Financial advisors, especially those who are self-employed, can deduct myriad business expenses from their income for tax purposes. But if you’re overly aggressive, both in terms of the quantum and types of expenses you deduct, you could face a reassessment from the Canada Revenue Agency (CRA).
That’s what happened in a tax case (Yogeswaran v The Queen, 2021 TCC 90) decided late last year. The case involved an insurance advisor appealing the reassessment of her 2011 tax return, in which the CRA disallowed most of her claimed business expenses.
The advisor, who was also a full-time employee of an insurance firm, began her own side business selling insurance products in 2011. On her personal tax return for that year, the advisor reported gross business income of $62,075. Against this she deducted $60,509 in business expenses. The CRA reassessed her and only allowed business expenses of $11,021.
Meals & entertainment
The advisor produced approximately 104 receipts from 2011 totaling $3,170, mostly from fast food restaurants and coffee shops within the advisor’s geographic region, as well as five receipts totaling $372 for entertainment. None of these receipts had been written upon, or otherwise annotated, to show who was consuming the purchased food or drink, and for what business purpose. The advisor was unable to speak specifically to any of the receipts at trial.
Since she could provide no evidence identifying the business purpose of the meals, the judge didn’t allow any of these expenses.
The advisor deducted $4,600 in “supplies,” of which the CRA only allowed $41.52. At trial, the taxpayer acknowledged that her amount was a “round figure,” saying that “some receipts were lost and other supplies had been paid for in cash.” Included among these expenses were $475 for a laptop and $186 for a cell phone, both of which are considered non-deductible capital expenses.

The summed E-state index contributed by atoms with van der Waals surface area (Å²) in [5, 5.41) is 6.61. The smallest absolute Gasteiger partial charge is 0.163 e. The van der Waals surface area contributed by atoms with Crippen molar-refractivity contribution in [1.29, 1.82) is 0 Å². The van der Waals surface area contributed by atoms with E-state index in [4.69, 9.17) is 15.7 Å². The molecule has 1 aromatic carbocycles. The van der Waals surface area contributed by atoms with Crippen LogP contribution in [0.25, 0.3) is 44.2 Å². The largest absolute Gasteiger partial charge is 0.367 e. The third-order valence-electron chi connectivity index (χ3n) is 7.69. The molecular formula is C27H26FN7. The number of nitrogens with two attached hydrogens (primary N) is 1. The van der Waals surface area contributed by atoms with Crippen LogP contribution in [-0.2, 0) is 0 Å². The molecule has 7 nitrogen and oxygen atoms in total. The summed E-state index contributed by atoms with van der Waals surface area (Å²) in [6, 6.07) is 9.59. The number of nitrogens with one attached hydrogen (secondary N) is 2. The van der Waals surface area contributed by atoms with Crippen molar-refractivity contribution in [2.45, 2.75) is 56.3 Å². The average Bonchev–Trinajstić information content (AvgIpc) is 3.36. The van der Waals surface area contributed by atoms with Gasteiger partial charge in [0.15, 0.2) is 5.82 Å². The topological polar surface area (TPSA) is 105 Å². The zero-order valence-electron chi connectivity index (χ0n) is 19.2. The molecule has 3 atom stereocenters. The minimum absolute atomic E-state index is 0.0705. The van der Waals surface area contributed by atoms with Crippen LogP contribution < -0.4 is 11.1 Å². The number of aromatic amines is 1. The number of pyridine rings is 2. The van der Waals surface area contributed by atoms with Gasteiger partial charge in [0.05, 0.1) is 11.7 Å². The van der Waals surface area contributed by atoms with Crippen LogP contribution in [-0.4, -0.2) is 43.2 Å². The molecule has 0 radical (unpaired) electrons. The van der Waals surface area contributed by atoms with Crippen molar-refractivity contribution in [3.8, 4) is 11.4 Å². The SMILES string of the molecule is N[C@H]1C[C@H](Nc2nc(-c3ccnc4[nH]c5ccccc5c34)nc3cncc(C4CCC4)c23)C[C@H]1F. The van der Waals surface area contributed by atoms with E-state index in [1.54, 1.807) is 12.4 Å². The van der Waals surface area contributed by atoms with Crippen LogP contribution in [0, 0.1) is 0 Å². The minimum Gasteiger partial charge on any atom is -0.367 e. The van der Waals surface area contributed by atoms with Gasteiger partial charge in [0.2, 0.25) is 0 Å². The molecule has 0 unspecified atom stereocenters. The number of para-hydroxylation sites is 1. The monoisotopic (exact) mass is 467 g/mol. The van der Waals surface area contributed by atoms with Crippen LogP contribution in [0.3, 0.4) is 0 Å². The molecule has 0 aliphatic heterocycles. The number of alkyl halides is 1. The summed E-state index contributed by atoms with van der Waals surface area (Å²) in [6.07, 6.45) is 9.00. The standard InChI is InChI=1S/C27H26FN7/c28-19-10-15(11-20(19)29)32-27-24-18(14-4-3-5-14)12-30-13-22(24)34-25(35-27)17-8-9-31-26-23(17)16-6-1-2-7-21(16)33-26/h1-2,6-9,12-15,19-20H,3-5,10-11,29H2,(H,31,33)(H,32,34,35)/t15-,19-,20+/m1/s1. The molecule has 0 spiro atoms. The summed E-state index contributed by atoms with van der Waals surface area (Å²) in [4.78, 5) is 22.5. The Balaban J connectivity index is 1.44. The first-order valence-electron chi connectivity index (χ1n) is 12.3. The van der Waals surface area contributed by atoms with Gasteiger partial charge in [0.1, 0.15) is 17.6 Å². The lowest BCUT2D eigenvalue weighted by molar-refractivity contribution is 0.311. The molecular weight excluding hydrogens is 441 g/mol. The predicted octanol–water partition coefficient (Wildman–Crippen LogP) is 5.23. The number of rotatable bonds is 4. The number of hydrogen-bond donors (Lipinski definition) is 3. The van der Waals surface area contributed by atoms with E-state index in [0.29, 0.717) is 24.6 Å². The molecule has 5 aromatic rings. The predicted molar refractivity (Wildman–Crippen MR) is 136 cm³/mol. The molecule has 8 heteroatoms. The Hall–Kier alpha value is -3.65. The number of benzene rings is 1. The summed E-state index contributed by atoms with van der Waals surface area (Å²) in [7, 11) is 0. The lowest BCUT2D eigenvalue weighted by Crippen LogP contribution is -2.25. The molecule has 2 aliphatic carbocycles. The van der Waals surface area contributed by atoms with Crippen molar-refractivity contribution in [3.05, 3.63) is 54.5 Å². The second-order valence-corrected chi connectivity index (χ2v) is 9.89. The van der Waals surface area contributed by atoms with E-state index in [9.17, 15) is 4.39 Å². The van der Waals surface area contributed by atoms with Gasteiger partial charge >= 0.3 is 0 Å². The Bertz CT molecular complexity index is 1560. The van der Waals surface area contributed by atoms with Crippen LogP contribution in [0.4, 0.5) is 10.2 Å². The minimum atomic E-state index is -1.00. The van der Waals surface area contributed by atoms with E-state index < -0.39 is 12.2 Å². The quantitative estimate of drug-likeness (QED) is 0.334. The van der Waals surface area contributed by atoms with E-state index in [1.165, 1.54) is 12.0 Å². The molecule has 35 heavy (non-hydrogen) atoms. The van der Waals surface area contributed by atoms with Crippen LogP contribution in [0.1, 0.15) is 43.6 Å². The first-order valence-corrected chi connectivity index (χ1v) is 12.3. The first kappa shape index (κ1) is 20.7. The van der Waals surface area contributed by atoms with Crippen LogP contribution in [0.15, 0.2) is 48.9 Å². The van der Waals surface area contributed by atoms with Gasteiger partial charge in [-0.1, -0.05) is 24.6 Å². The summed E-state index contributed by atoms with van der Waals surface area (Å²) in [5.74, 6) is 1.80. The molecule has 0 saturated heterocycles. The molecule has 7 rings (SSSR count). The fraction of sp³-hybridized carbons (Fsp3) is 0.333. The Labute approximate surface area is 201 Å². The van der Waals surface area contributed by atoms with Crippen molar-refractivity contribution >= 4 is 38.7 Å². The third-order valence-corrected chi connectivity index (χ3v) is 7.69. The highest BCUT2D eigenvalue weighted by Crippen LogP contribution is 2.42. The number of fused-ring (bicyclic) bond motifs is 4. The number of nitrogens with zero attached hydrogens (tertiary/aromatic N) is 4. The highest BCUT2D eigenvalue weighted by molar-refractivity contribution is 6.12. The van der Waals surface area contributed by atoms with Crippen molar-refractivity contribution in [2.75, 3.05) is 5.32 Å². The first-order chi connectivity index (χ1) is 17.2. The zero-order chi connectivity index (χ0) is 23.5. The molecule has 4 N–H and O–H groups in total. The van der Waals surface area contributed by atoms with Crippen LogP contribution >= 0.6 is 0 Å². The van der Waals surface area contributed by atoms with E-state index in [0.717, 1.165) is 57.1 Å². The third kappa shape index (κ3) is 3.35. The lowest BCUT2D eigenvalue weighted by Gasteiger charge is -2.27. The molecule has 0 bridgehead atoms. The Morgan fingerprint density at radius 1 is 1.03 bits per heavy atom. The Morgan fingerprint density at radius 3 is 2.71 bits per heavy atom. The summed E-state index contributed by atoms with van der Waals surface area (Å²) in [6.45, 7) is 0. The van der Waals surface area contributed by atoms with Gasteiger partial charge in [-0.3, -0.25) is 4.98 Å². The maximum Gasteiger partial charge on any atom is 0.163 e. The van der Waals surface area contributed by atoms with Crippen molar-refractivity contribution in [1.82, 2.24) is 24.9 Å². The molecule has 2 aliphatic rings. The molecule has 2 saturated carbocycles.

The judge concluded the advisor hadn’t purchased any supplies for business purposes other than the $41.52 that the CRA had allowed.
Salaries & benefits
The advisor claimed a “salary or wage” business expense of $5,800 paid to her teenage daughter for assistance with “cold calling” and organizing office paperwork. She stated that she paid her daughter $150 to $200 every two weeks. The amounts were paid in cash, with no receipts. No record was kept of the hours the daughter worked. Since she attended school full time during the week, most of the daughter’s work was done on weekends.
The judge disallowed this expense, quipping: “One may wonder to what extent cold calls made during weekends to sell insurance products would be well received, and how well versed the daughter might have been in leading an insurance sales pitch in the course of a weekend cold call.”
Telephone & utilities
The advisor claimed $4,228 for cable TV, telephone and internet. She admitted there was no business basis for claiming cable TV payments and blamed the inappropriate claim on her tax preparer.
The judge allowed 50% of the $760 of cell phone charges and 50% of the $421 in internet charges, accepting the taxpayer’s evidence that her business use of each service was approximately 50% of total usage.
Motor vehicle expenses
The advisor initially claimed $27,213 for motor vehicle expenses. The CRA conceded that 25% of her driving had been for business purposes and allowed $1,869 to be claimed. The agency denied her claim of $7,880 in vehicle repairs and maintenance after the advisor said the work had been done “on a cash basis without receipts being issued.”
She claimed car lease payments totaling $5,750 for one of her vehicles, but the advisor hadn’t actually leased the vehicle as the car was purchased. The amounts claimed were for her down payment and monthly financing payments. The judge refused to allow additional car expenses.
Business use of home
Finally, the advisor attempted to claim business use of home expenses totaling $11,965; the CRA allowed $1,873. The agency also denied the advisor’s claim of $18,000 toward the principal portion of her mortgage payments, but did allow mortgage interest. Her claim for $11,200 toward renovations of her basement and kitchen was denied, as such “work would not relate to the home office itself (a spare bedroom).”
While advisors can claim various legitimate business expenses, this case demonstrates that you must be prepared to substantiate both the amount and business purpose of any expense claimed.
Jamie Golombek, CA, CPA, CFP, CLU, TEP is managing director, tax and estate planning, at CIBC Private Wealth in Toronto